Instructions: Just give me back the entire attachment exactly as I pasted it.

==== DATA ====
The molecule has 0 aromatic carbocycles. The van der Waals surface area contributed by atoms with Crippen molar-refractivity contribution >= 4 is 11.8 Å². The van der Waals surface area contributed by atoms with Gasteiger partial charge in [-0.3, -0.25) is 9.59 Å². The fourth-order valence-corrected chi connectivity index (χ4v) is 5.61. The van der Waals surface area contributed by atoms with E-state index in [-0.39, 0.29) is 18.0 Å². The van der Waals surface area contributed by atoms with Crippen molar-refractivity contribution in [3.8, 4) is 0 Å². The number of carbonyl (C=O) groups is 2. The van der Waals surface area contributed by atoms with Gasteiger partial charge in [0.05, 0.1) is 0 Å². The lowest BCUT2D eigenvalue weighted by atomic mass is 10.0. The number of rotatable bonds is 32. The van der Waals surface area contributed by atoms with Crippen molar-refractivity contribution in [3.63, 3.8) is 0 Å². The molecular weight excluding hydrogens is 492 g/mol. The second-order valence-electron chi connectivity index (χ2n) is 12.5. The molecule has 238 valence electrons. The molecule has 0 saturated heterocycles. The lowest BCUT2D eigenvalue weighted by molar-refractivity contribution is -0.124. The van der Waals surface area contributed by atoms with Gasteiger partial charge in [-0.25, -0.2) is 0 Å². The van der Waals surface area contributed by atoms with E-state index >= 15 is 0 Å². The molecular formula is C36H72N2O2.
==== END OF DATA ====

The molecule has 0 aromatic carbocycles. The van der Waals surface area contributed by atoms with Crippen molar-refractivity contribution >= 4 is 11.8 Å². The van der Waals surface area contributed by atoms with Gasteiger partial charge in [-0.3, -0.25) is 9.59 Å². The fourth-order valence-corrected chi connectivity index (χ4v) is 5.61. The van der Waals surface area contributed by atoms with E-state index in [-0.39, 0.29) is 18.0 Å². The van der Waals surface area contributed by atoms with Crippen molar-refractivity contribution in [3.8, 4) is 0 Å². The number of carbonyl (C=O) groups is 2. The van der Waals surface area contributed by atoms with Gasteiger partial charge in [0.05, 0.1) is 0 Å². The lowest BCUT2D eigenvalue weighted by atomic mass is 10.0. The number of rotatable bonds is 32. The van der Waals surface area contributed by atoms with Crippen molar-refractivity contribution in [3.63, 3.8) is 0 Å². The molecular weight excluding hydrogens is 492 g/mol. The second-order valence-electron chi connectivity index (χ2n) is 12.5. The molecule has 238 valence electrons. The molecule has 0 saturated heterocycles. The lowest BCUT2D eigenvalue weighted by molar-refractivity contribution is -0.124. The van der Waals surface area contributed by atoms with Gasteiger partial charge in [-0.25, -0.2) is 0 Å². The van der Waals surface area contributed by atoms with E-state index >= 15 is 0 Å². The molecular formula is C36H72N2O2.